Fibrin Zymographic Analysis of Proteases
The proteolytic activity in samples or brain tissue extracts was determined by fibrin zymography25 with the use of either recombinant protein (up to 100 pmol) or brain tissue extracts (20 μg). Gels were incubated in a 37°C humidified chamber until proteolysed zones appeared.
The kainate injury model was based on the approach previously described.5 Animals were injected intraperitoneally with atropine (4 mg/kg), then anesthetized with pentobarbital. Mice were then placed into a stereotaxic frame, and a micro-osmotic pump (Alzet model 1007D) containing 100 μL of 0.1 mol/L PBS, recombinant human tPA (alteplase, 0.12 mg/mL; 1.85 μmol/L), or DSPAα1 (1.85 μmol/L; supplied by Berlex) was implanted subcutaneously between the shoulder blades. The pumps were connected via sterile tubing to a brain cannula and inserted through a burr hole made through the skull at coordinates bregma −2.5 mm, mediolateral 0.5 mm, and dorsoventral 1.6 mm to deliver the compound near the midline. The cannula was glued into position, and the pumps were allowed to infuse the respective solutions at rate of 0.5 μL/h for a total of 7 days.
Two days after infusion of the proteases, mice were reanesthetized, and 1.5 nmol of kainate in 0.3 μL of PBS was then injected unilaterally into the hippocampus. The coordinates were as follows: bregma −2.5 mm, mediolateral 1.7 mm, and dorsoventral 1.6 mm. The excitotoxin was delivered over 1 to 2 minutes. After kainate treatment, the injection needle remained at these coordinates for an additional 2 minutes to prevent reflux.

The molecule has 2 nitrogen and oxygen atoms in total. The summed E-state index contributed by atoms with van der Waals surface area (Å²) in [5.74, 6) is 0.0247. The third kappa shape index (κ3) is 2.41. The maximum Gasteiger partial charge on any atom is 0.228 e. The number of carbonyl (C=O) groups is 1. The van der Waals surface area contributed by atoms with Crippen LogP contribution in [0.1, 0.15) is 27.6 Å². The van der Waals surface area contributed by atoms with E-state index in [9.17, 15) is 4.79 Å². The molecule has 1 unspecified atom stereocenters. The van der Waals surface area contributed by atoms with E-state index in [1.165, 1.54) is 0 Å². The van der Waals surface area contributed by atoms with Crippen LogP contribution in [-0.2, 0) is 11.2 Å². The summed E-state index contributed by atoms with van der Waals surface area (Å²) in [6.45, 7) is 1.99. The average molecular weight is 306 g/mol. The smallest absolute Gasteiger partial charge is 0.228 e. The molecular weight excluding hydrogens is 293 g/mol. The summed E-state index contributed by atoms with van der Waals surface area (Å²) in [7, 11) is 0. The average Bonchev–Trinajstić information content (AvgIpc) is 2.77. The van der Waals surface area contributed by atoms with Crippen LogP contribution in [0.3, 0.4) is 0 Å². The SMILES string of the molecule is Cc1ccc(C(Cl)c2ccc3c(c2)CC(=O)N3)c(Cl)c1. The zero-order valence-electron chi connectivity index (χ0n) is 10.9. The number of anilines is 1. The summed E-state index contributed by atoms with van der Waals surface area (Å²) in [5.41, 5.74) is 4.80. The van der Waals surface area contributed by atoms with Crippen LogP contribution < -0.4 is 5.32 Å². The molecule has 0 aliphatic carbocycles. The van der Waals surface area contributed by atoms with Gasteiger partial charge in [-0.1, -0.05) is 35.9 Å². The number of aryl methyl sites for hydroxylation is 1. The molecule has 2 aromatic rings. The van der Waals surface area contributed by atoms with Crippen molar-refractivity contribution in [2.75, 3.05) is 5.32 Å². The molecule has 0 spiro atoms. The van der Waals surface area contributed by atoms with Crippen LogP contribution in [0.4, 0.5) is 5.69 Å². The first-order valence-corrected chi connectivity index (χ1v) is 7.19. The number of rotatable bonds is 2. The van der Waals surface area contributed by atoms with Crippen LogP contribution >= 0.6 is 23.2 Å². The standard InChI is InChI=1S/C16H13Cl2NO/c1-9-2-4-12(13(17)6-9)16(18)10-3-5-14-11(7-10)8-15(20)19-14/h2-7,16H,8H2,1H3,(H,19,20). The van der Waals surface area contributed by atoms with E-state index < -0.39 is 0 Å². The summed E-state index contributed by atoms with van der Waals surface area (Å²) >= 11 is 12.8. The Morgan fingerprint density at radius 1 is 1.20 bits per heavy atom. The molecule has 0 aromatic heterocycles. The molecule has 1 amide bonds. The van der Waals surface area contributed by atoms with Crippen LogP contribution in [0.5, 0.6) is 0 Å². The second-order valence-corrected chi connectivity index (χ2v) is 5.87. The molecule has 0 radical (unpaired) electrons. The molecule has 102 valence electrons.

Five days after kainate injection, animals were transcardially perfused with 30 mL of PBS and then with 70 mL of a 4% paraformaldehyde solution; they were postfixed in the same fixative for 24 hours, followed by 24-hour incubation in 30% sucrose. Coronal sections (40 μm) were cut on a freezing microtome and either stained with thionin (BDH) to detect neurons or used for immunohistochemistry.
Quantification of Neuronal Loss
Quantification of neuronal loss in the CA1 to CA3 hippocampal subfields was performed as described.5,6 Five consecutive sections from the dorsal hippocampus from all treatment groups were prepared, and care was taken to ensure that the sections spanned the injection site and lesioned area. The hippocampal subfields (CA1 to CA3) on these sections were traced from camera lucida drawings of the hippocampus. The entire length of the subfields was measured by comparison to 1-mm standards traced under the same magnification. The length of tissue with viable pyramidal neurons (normal morphology) and length of tissue devoid of neurons (no cells present, no thionin staining) were determined. The lengths representing intact neurons and neuronal loss over each hippocampal subfield were averaged across sections.